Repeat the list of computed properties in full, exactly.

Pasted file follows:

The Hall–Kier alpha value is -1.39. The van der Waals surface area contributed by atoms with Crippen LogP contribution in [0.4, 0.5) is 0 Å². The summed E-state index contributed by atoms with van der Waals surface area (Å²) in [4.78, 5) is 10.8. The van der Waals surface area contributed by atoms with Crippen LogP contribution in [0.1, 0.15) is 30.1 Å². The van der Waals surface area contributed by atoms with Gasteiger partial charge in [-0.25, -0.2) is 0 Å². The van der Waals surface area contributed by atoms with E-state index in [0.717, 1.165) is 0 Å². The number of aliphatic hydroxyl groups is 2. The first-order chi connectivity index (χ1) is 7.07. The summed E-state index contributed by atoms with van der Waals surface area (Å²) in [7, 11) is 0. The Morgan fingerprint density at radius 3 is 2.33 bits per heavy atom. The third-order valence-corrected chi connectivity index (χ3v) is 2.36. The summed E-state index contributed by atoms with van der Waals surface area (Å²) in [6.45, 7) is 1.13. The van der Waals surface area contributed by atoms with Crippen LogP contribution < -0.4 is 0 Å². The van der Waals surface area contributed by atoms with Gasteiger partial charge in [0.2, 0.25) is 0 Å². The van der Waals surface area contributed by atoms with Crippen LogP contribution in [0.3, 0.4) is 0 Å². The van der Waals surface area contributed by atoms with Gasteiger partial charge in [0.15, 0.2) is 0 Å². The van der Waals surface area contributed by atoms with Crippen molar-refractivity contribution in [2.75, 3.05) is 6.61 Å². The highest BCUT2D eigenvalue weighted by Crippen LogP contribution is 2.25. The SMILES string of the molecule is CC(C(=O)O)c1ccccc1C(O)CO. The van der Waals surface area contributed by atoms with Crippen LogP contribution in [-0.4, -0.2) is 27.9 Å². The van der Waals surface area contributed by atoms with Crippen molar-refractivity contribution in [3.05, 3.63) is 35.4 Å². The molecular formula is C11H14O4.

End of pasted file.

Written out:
The Hall–Kier alpha value is -1.39. The van der Waals surface area contributed by atoms with Crippen LogP contribution in [0.4, 0.5) is 0 Å². The summed E-state index contributed by atoms with van der Waals surface area (Å²) in [4.78, 5) is 10.8. The van der Waals surface area contributed by atoms with Crippen LogP contribution in [0.1, 0.15) is 30.1 Å². The van der Waals surface area contributed by atoms with Gasteiger partial charge in [-0.25, -0.2) is 0 Å². The van der Waals surface area contributed by atoms with E-state index in [0.717, 1.165) is 0 Å². The number of aliphatic hydroxyl groups is 2. The first-order chi connectivity index (χ1) is 7.07. The summed E-state index contributed by atoms with van der Waals surface area (Å²) in [7, 11) is 0. The Morgan fingerprint density at radius 3 is 2.33 bits per heavy atom. The third-order valence-corrected chi connectivity index (χ3v) is 2.36. The summed E-state index contributed by atoms with van der Waals surface area (Å²) in [6.45, 7) is 1.13. The van der Waals surface area contributed by atoms with Crippen LogP contribution < -0.4 is 0 Å². The van der Waals surface area contributed by atoms with Gasteiger partial charge in [0.2, 0.25) is 0 Å². The van der Waals surface area contributed by atoms with Crippen LogP contribution in [0.3, 0.4) is 0 Å². The van der Waals surface area contributed by atoms with Gasteiger partial charge in [0.15, 0.2) is 0 Å². The van der Waals surface area contributed by atoms with Crippen molar-refractivity contribution in [2.75, 3.05) is 6.61 Å². The highest BCUT2D eigenvalue weighted by Crippen LogP contribution is 2.25. The SMILES string of the molecule is CC(C(=O)O)c1ccccc1C(O)CO. The van der Waals surface area contributed by atoms with Crippen LogP contribution in [-0.4, -0.2) is 27.9 Å². The van der Waals surface area contributed by atoms with Crippen molar-refractivity contribution in [3.05, 3.63) is 35.4 Å². The molecular formula is C11H14O4.